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October 2, 2013
Medical Care Gets Personal, Not Private
Under the new Affordable Care Act that went into effect on October 1, the questions you will be getting from your doctors are going to be a lot more personal – and a lot less private.
According to multiple reports, the new regulations require doctors to ask very invasive questions about the frequency, partners, and intimate details of their patients’ sexual activity. And they will be asking these questions of all patients, including your teenaged children.
According to a report in the New York Post, these questions will be asked “whether it’s the dermatologist or the cardiologist and no matter if the questions are unrelated to why you’re seeking medical help.”
To add to the concern, while the questions will be extremely personal, they will not be private. That’s because doctors are also being pressured to put your answers – and the rest of your medical records – into an online medical database. Doctors who refuse will be giving up some significant federally funded incentives now, and may face fines or other punitive financial consequences by 2015.
The government claims the database provisions are to provide quicker and more accurate medical service wherever you happen to be when you need care. But Goldwater Institute attorney Christina Sandefur warns, “Once you’ve shared your information with a private third party, the Supreme Court has ruled that is fair game for the government,” according to a report at Watchdog.org. This means the government can legally access any data you share with your doctor that goes into this database system.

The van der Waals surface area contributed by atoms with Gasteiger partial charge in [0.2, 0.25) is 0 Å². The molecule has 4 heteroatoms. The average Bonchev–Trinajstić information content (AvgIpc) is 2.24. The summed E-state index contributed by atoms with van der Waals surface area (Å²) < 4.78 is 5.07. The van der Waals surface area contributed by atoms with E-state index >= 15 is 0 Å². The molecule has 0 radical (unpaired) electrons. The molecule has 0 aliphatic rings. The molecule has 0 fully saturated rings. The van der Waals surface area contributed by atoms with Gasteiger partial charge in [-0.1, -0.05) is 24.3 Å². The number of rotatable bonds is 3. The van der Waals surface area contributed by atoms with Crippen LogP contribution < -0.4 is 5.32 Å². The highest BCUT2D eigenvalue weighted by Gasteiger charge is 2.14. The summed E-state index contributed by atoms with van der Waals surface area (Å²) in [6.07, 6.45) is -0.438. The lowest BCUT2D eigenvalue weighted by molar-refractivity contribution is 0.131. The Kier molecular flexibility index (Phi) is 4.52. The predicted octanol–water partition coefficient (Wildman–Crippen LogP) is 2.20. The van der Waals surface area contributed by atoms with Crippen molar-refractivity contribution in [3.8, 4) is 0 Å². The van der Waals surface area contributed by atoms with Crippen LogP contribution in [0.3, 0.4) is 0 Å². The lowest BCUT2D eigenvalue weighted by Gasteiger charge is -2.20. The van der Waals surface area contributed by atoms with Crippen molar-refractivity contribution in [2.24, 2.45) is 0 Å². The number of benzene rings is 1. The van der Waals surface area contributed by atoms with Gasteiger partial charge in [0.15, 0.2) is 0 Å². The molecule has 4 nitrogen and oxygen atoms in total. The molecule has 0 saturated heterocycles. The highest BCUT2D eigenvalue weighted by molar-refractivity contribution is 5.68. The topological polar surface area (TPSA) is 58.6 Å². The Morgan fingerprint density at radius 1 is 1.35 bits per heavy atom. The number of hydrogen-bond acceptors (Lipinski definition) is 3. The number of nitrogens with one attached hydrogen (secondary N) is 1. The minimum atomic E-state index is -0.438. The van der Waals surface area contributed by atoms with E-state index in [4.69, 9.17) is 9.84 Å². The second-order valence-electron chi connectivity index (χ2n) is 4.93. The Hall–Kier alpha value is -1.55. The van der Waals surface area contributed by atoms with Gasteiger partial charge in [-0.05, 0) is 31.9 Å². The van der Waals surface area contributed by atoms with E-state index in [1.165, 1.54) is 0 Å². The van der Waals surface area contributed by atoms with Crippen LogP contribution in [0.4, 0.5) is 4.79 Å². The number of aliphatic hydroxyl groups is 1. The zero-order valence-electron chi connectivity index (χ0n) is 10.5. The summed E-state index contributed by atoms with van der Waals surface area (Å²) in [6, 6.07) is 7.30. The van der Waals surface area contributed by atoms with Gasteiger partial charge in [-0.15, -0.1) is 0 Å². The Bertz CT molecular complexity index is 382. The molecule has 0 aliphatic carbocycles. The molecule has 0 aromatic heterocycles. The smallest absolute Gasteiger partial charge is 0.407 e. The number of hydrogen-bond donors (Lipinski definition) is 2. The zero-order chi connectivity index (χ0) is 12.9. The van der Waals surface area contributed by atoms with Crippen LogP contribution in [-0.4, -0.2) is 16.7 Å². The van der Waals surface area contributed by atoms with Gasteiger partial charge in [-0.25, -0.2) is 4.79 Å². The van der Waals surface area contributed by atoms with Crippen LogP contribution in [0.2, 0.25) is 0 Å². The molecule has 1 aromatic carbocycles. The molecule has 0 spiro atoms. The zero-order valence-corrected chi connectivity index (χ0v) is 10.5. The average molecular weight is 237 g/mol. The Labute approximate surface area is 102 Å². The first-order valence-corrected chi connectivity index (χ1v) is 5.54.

It is bad enough that you will have to field these challenges to your privacy and dignity, but your teenagers will be getting the same treatment – even when you are not in the room to help defend them.
ParentalRights.org would encourage you to talk to your children about these invasive questions, and decide in advance how much information you are comfortable with them sharing. Questions on everything from sexual behavior to drug use will be asked. (Thanks to successful efforts from the National Rifle Association, questions about gun ownership have been removed. All other “social history” questions remain fair game.)
Betsy McCaughey at the Post recommends, “Patients need to defend their own privacy by refusing to answer the intrusive social history questions. If you need to confide something pertaining to your treatment, ask your doctor about keeping two sets of books so that your secret stays in the office. Doctors take the Hippocratic Oath seriously and won’t be offended.”
Unfortunately, the proposed Parental Rights Amendment will not reverse the government’s push for intrusive information from you and your child’s personal lives. However, it will preserve the right of parents to direct the care of their children. So, while it cannot prevent doctors from asking such probing and medically unrelated questions, the PRA can ensure that you, the parent, still get the final decision not only in whether you answer those questions, but in any treatment decisions that follow.
Please, take the necessary steps to protect your family from this new provision. Choose your doctors wisely; talk to your children in advance about how they should answer questions that the doctor and government have no business asking; and support the Parental Rights Amendment to safeguard your role as medical decision-maker in the life of your child.
As parents, we need to draw our line in the sand now, while we still have sand left to stand on.
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